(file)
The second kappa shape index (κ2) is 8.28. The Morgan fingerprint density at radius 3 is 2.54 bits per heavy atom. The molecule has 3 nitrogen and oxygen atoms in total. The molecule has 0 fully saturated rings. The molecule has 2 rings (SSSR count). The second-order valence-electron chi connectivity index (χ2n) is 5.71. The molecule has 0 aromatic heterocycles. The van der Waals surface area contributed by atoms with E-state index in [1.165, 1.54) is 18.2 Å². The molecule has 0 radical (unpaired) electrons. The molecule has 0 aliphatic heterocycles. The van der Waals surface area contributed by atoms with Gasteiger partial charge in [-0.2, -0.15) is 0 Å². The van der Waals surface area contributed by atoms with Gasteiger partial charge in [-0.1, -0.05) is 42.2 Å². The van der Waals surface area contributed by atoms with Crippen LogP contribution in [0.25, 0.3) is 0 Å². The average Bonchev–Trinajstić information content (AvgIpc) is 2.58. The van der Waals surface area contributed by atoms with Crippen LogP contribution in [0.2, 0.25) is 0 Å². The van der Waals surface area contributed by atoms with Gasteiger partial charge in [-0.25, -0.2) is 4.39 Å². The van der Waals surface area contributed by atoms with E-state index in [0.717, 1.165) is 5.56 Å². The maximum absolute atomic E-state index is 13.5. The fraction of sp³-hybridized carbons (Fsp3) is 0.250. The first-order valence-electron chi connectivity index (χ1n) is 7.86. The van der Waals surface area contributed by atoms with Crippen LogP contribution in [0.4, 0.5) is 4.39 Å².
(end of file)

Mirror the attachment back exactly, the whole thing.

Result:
The second kappa shape index (κ2) is 8.28. The Morgan fingerprint density at radius 3 is 2.54 bits per heavy atom. The molecule has 3 nitrogen and oxygen atoms in total. The molecule has 0 fully saturated rings. The molecule has 2 rings (SSSR count). The second-order valence-electron chi connectivity index (χ2n) is 5.71. The molecule has 0 aromatic heterocycles. The van der Waals surface area contributed by atoms with E-state index in [1.165, 1.54) is 18.2 Å². The molecule has 0 radical (unpaired) electrons. The molecule has 0 aliphatic heterocycles. The van der Waals surface area contributed by atoms with Gasteiger partial charge in [-0.2, -0.15) is 0 Å². The van der Waals surface area contributed by atoms with Gasteiger partial charge in [-0.1, -0.05) is 42.2 Å². The van der Waals surface area contributed by atoms with Crippen LogP contribution in [0.25, 0.3) is 0 Å². The average Bonchev–Trinajstić information content (AvgIpc) is 2.58. The van der Waals surface area contributed by atoms with Crippen LogP contribution in [0.2, 0.25) is 0 Å². The van der Waals surface area contributed by atoms with Gasteiger partial charge in [-0.25, -0.2) is 4.39 Å². The van der Waals surface area contributed by atoms with E-state index in [0.717, 1.165) is 5.56 Å². The maximum absolute atomic E-state index is 13.5. The fraction of sp³-hybridized carbons (Fsp3) is 0.250. The first-order valence-electron chi connectivity index (χ1n) is 7.86. The van der Waals surface area contributed by atoms with Crippen LogP contribution in [0.4, 0.5) is 4.39 Å².